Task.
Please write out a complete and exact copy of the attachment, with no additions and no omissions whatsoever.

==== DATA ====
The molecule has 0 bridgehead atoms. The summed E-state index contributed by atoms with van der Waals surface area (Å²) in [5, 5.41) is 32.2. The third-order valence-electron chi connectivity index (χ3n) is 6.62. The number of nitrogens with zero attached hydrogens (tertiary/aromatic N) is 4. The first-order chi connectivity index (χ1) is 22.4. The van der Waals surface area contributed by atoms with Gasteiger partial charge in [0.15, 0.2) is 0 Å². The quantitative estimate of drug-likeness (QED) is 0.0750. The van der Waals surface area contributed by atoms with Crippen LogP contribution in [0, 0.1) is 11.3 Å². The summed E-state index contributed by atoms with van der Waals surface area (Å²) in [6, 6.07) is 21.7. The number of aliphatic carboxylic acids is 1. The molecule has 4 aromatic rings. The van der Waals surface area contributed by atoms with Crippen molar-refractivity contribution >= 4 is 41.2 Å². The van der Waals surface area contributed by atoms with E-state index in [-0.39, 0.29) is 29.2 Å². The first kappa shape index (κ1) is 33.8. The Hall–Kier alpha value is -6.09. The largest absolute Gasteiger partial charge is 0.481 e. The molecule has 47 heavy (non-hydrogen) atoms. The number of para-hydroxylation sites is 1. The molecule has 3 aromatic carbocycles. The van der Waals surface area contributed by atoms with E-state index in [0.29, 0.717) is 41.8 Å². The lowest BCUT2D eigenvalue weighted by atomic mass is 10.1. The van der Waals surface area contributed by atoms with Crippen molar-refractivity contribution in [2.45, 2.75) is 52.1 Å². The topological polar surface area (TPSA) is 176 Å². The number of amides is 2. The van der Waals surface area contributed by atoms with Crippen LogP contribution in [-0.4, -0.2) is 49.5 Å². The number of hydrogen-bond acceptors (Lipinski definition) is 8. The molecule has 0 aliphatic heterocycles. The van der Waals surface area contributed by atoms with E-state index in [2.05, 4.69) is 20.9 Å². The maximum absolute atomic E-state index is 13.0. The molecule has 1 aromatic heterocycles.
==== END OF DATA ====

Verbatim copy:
The molecule has 0 bridgehead atoms. The summed E-state index contributed by atoms with van der Waals surface area (Å²) in [5, 5.41) is 32.2. The third-order valence-electron chi connectivity index (χ3n) is 6.62. The number of nitrogens with zero attached hydrogens (tertiary/aromatic N) is 4. The first-order chi connectivity index (χ1) is 22.4. The van der Waals surface area contributed by atoms with Gasteiger partial charge in [0.15, 0.2) is 0 Å². The quantitative estimate of drug-likeness (QED) is 0.0750. The van der Waals surface area contributed by atoms with Crippen LogP contribution in [0, 0.1) is 11.3 Å². The summed E-state index contributed by atoms with van der Waals surface area (Å²) in [6, 6.07) is 21.7. The number of aliphatic carboxylic acids is 1. The molecule has 4 aromatic rings. The van der Waals surface area contributed by atoms with Crippen molar-refractivity contribution >= 4 is 41.2 Å². The van der Waals surface area contributed by atoms with E-state index in [-0.39, 0.29) is 29.2 Å². The first kappa shape index (κ1) is 33.8. The Hall–Kier alpha value is -6.09. The largest absolute Gasteiger partial charge is 0.481 e. The molecule has 47 heavy (non-hydrogen) atoms. The number of para-hydroxylation sites is 1. The molecule has 3 aromatic carbocycles. The van der Waals surface area contributed by atoms with E-state index in [0.29, 0.717) is 41.8 Å². The lowest BCUT2D eigenvalue weighted by atomic mass is 10.1. The van der Waals surface area contributed by atoms with Crippen molar-refractivity contribution in [2.45, 2.75) is 52.1 Å². The topological polar surface area (TPSA) is 176 Å². The number of amides is 2. The van der Waals surface area contributed by atoms with Crippen LogP contribution in [-0.4, -0.2) is 49.5 Å². The number of hydrogen-bond acceptors (Lipinski definition) is 8. The molecule has 0 aliphatic heterocycles. The van der Waals surface area contributed by atoms with E-state index in [2.05, 4.69) is 20.9 Å². The maximum absolute atomic E-state index is 13.0. The molecule has 1 aromatic heterocycles.